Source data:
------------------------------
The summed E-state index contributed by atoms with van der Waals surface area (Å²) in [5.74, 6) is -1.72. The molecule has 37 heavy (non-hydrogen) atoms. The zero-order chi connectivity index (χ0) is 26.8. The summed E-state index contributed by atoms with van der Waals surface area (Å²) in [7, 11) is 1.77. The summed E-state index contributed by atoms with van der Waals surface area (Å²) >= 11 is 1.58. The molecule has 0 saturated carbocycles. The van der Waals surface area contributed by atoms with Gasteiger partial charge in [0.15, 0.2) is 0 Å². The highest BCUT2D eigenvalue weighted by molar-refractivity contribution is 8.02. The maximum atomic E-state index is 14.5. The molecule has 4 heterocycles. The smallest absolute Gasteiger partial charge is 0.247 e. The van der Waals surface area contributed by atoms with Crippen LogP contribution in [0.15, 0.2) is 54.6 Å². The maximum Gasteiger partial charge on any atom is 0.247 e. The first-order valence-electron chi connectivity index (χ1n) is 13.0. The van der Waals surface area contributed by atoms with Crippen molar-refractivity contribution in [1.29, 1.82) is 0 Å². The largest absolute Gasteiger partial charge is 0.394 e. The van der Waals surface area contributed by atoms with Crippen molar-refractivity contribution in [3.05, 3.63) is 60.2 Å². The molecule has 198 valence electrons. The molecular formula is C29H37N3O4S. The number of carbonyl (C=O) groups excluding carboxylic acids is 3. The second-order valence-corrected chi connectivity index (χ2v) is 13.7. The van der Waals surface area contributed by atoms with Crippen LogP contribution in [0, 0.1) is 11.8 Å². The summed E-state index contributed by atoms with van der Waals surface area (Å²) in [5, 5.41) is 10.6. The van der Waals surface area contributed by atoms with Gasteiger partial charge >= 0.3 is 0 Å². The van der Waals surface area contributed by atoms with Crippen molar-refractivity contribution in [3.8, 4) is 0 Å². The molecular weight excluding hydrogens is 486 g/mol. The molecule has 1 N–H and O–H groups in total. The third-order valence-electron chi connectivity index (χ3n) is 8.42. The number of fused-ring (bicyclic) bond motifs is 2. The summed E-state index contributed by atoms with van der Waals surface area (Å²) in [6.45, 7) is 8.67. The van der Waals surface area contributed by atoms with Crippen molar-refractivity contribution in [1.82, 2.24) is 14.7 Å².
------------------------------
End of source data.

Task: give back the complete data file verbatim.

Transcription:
The summed E-state index contributed by atoms with van der Waals surface area (Å²) in [5.74, 6) is -1.72. The molecule has 37 heavy (non-hydrogen) atoms. The zero-order chi connectivity index (χ0) is 26.8. The summed E-state index contributed by atoms with van der Waals surface area (Å²) in [7, 11) is 1.77. The summed E-state index contributed by atoms with van der Waals surface area (Å²) >= 11 is 1.58. The molecule has 0 saturated carbocycles. The van der Waals surface area contributed by atoms with Gasteiger partial charge in [0.15, 0.2) is 0 Å². The highest BCUT2D eigenvalue weighted by molar-refractivity contribution is 8.02. The maximum atomic E-state index is 14.5. The molecule has 4 heterocycles. The smallest absolute Gasteiger partial charge is 0.247 e. The van der Waals surface area contributed by atoms with Crippen LogP contribution in [0.15, 0.2) is 54.6 Å². The maximum Gasteiger partial charge on any atom is 0.247 e. The first-order valence-electron chi connectivity index (χ1n) is 13.0. The van der Waals surface area contributed by atoms with Crippen molar-refractivity contribution in [1.29, 1.82) is 0 Å². The largest absolute Gasteiger partial charge is 0.394 e. The van der Waals surface area contributed by atoms with Crippen molar-refractivity contribution in [3.05, 3.63) is 60.2 Å². The molecule has 198 valence electrons. The molecular formula is C29H37N3O4S. The number of carbonyl (C=O) groups excluding carboxylic acids is 3. The second-order valence-corrected chi connectivity index (χ2v) is 13.7. The van der Waals surface area contributed by atoms with Crippen LogP contribution in [0, 0.1) is 11.8 Å². The summed E-state index contributed by atoms with van der Waals surface area (Å²) in [5, 5.41) is 10.6. The van der Waals surface area contributed by atoms with Gasteiger partial charge >= 0.3 is 0 Å². The van der Waals surface area contributed by atoms with Crippen molar-refractivity contribution in [3.8, 4) is 0 Å². The molecular weight excluding hydrogens is 486 g/mol. The molecule has 1 N–H and O–H groups in total. The third-order valence-electron chi connectivity index (χ3n) is 8.42. The number of fused-ring (bicyclic) bond motifs is 2. The summed E-state index contributed by atoms with van der Waals surface area (Å²) in [6.45, 7) is 8.67. The van der Waals surface area contributed by atoms with Crippen molar-refractivity contribution in [1.82, 2.24) is 14.7 Å².